John Ben Shepperd serves as a major thoroughfare in northeast Odessa, and City of Odessa officials are hoping to expand its reach southward to serve industrial parks.
While construction will soon begin on the roadway’s expansion on city-owned land directly south of Interstate 20, negotiations to further expand JBS to FM 3505 have hit a bump in the road.
The Odessa City Council recently approved the use of eminent domain to attain a right-of-way easement for 11.38 acres of land currently owned by Flint Hills Resources.
Eminent domain enables the City of Odessa to face Flint Hills in court in order to possess the land for public use.
City land is more commonly acquired through negotiations between landowners and city officials.
Eminent domain is rarely used by the City of Odessa, which last used the power during negotiations for a pipeline easement.
“It has been several years since we have used eminent domain to obtain anything in the city,” City Attorney Larry Long said. “We are almost always able to work out a fair deal with property owners (before using eminent domain).”
Eminent domain and condemnation proceedings are not the preferable route to incorporate land, because it could be more expensive and stall the progress of projects, Long said.
“You may be on the property for some time before you know (the outcome of the proceedings). It may be more than you anticipated and more than is budgeted,” Long said. “Cities and counties always work under budgets, so it is preferable to establish a price and negotiate with the owner and obtain ownership that way.”
Usually, when private land is incorporated into Odessa, city officials go to the Ector County Appraisal District to find a value for the land, Long said.
“We see what the property is valued at and then that would be what the offer is, thinking that is a fair representation of the price,” Long said.
An estimated value of the 11.38 acres could not be found, because the land has yet to be separated from adjacent tracts that Flint Hills also owns, Ector County Appraisal District Chief Appraiser Karen McCord said.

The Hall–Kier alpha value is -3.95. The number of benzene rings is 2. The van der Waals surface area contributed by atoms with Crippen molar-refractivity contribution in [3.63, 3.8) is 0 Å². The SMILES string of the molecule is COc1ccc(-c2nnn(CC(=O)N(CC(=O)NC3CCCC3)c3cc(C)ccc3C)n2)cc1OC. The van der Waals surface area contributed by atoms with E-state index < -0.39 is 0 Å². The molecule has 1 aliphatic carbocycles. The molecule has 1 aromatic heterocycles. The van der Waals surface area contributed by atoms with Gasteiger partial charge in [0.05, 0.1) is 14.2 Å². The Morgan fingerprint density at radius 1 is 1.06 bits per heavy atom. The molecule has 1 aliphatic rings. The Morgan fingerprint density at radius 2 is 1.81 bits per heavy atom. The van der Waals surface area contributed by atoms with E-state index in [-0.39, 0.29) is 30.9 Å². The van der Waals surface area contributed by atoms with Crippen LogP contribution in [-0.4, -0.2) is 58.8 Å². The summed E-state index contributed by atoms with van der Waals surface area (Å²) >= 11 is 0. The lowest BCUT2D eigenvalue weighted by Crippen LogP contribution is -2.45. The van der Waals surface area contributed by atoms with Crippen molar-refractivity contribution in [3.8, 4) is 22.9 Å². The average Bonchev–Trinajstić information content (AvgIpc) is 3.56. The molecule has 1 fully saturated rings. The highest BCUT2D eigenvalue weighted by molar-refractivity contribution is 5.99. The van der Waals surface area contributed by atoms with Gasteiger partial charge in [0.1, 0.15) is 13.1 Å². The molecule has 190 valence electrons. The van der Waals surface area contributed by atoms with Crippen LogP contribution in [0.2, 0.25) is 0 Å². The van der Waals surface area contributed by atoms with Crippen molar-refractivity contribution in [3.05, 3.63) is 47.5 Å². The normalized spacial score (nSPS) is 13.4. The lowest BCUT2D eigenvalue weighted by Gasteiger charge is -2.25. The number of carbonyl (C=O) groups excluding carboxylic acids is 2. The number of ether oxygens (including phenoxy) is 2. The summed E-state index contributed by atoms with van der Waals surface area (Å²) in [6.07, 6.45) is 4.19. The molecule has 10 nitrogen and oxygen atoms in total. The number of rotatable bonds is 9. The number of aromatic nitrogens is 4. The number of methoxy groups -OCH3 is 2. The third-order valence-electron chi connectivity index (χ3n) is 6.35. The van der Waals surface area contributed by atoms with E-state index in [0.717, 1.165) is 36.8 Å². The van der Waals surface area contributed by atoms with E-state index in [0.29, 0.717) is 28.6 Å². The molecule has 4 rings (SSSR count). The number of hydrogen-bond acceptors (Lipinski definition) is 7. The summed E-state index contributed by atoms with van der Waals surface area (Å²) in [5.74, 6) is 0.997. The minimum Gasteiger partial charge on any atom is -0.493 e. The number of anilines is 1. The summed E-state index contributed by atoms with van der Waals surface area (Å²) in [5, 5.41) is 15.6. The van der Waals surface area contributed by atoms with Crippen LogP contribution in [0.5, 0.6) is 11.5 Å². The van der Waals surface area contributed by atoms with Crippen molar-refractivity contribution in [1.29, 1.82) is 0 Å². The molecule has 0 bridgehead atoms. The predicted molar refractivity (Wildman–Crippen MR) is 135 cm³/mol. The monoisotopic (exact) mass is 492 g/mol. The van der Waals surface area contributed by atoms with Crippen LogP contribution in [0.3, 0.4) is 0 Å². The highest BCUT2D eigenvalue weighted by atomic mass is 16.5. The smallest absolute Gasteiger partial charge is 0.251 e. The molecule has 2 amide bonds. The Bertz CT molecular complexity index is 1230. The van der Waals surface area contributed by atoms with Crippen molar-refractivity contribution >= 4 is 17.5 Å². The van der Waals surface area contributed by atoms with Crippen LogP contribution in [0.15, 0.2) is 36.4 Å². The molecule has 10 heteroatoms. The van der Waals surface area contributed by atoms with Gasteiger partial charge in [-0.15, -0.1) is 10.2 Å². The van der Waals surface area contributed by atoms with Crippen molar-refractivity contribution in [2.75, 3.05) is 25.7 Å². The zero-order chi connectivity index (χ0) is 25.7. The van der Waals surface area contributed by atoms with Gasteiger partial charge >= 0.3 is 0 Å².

With Flint Hills refusing the city’s offer, the two entities will now go into condemnation proceedings .
Long said he has already drafted a petition that establishes the value of the land. The petition will be filed at the Ector County Court at Law and three commissioners, usually other landowners, will hear from Flint Hills and the City of Odessa, Long said.
Following the proceedings, the commissioners will decide a value of the property and the city can choose to offer that amount, Long said.
Long previously said that he hopes the land would eventually be offered to the city as a donation. However, he also said that the city could do “an exchange of value” where the city offsets the price at which Flint Hills thinks the land is worth.
Negotiations will continue through condemnation proceedings, Long said.
“We never close the negotiations,” Long said. “At any time we come up with an agreement, we will just handle it that way.”
Flint Hills representative Katie Stavinoha said that going into condemnation proceedings is not a sign of discord between the company and the City of Odessa.
“Flint Hills Resources and the city are certainly working well together on the issue,” Stavinoha said. “The company certainly expects the property to be transferred in accordance of law.”
City officials hope by the time roadwork is complete in the first phase of the extension that the 11.38 acres of land will already be incorporated into Odessa, Long said.
The JBS extension will continue the road through the remainder of the Grow Odessa, formerly Odessa Industrial Development Corp. industrial park.
“When the park was designed, it was designed with (JBS) in there,” Grow Odessa President John Willis said. “We already have development down there, but folks that have bought property understood that the road would one day come through there.”
Grow Odessa is funding $800,000 of the $2.4 million project, and the Odessa Development Corp. is funding a majority of the construction for $1.6 million.
“JBS has always been anticipated to be a major thoroughfare,” Long said. “What we’re going to build initially isn’t up to that scale, but it will be a major route into the city and will allow for development on both sides of the property.”